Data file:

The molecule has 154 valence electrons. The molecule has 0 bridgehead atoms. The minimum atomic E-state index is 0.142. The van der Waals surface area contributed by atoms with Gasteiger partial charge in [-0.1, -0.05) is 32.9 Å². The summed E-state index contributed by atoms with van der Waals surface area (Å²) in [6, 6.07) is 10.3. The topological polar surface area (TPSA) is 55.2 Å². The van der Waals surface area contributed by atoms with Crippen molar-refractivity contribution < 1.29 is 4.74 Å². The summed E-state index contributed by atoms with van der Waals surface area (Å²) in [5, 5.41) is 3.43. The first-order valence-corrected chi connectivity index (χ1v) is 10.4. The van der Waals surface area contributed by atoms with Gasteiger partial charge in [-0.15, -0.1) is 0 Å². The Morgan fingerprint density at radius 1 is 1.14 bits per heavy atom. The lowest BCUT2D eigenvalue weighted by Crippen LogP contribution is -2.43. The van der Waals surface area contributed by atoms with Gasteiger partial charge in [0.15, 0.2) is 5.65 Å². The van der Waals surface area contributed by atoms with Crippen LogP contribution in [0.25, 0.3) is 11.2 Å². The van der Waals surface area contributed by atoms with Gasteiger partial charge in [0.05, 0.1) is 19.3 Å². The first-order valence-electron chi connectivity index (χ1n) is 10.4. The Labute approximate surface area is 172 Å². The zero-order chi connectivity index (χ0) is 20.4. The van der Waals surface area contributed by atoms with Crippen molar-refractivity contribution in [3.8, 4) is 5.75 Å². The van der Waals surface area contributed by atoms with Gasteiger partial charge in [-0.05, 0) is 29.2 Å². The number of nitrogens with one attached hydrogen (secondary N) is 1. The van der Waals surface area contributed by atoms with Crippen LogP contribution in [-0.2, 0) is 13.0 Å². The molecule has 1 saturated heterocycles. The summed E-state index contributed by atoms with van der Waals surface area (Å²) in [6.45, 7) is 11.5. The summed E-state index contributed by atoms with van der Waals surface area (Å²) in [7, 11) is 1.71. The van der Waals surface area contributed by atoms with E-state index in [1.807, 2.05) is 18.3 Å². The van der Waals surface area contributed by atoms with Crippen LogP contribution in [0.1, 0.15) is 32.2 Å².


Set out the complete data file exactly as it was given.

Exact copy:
The molecule has 154 valence electrons. The molecule has 0 bridgehead atoms. The minimum atomic E-state index is 0.142. The van der Waals surface area contributed by atoms with Gasteiger partial charge in [-0.1, -0.05) is 32.9 Å². The summed E-state index contributed by atoms with van der Waals surface area (Å²) in [6, 6.07) is 10.3. The topological polar surface area (TPSA) is 55.2 Å². The van der Waals surface area contributed by atoms with Crippen molar-refractivity contribution < 1.29 is 4.74 Å². The summed E-state index contributed by atoms with van der Waals surface area (Å²) in [5, 5.41) is 3.43. The first-order valence-corrected chi connectivity index (χ1v) is 10.4. The van der Waals surface area contributed by atoms with Gasteiger partial charge in [-0.15, -0.1) is 0 Å². The Morgan fingerprint density at radius 1 is 1.14 bits per heavy atom. The lowest BCUT2D eigenvalue weighted by Crippen LogP contribution is -2.43. The van der Waals surface area contributed by atoms with Gasteiger partial charge in [0.15, 0.2) is 5.65 Å². The van der Waals surface area contributed by atoms with Crippen LogP contribution in [0.25, 0.3) is 11.2 Å². The van der Waals surface area contributed by atoms with Gasteiger partial charge in [0.05, 0.1) is 19.3 Å². The first-order valence-electron chi connectivity index (χ1n) is 10.4. The Labute approximate surface area is 172 Å². The zero-order chi connectivity index (χ0) is 20.4. The van der Waals surface area contributed by atoms with Crippen molar-refractivity contribution in [3.8, 4) is 5.75 Å². The van der Waals surface area contributed by atoms with Gasteiger partial charge in [-0.05, 0) is 29.2 Å². The number of nitrogens with one attached hydrogen (secondary N) is 1. The van der Waals surface area contributed by atoms with Crippen LogP contribution in [-0.2, 0) is 13.0 Å². The molecule has 1 saturated heterocycles. The summed E-state index contributed by atoms with van der Waals surface area (Å²) in [6.45, 7) is 11.5. The summed E-state index contributed by atoms with van der Waals surface area (Å²) in [7, 11) is 1.71. The van der Waals surface area contributed by atoms with E-state index in [1.807, 2.05) is 18.3 Å². The van der Waals surface area contributed by atoms with Crippen LogP contribution in [0.1, 0.15) is 32.2 Å².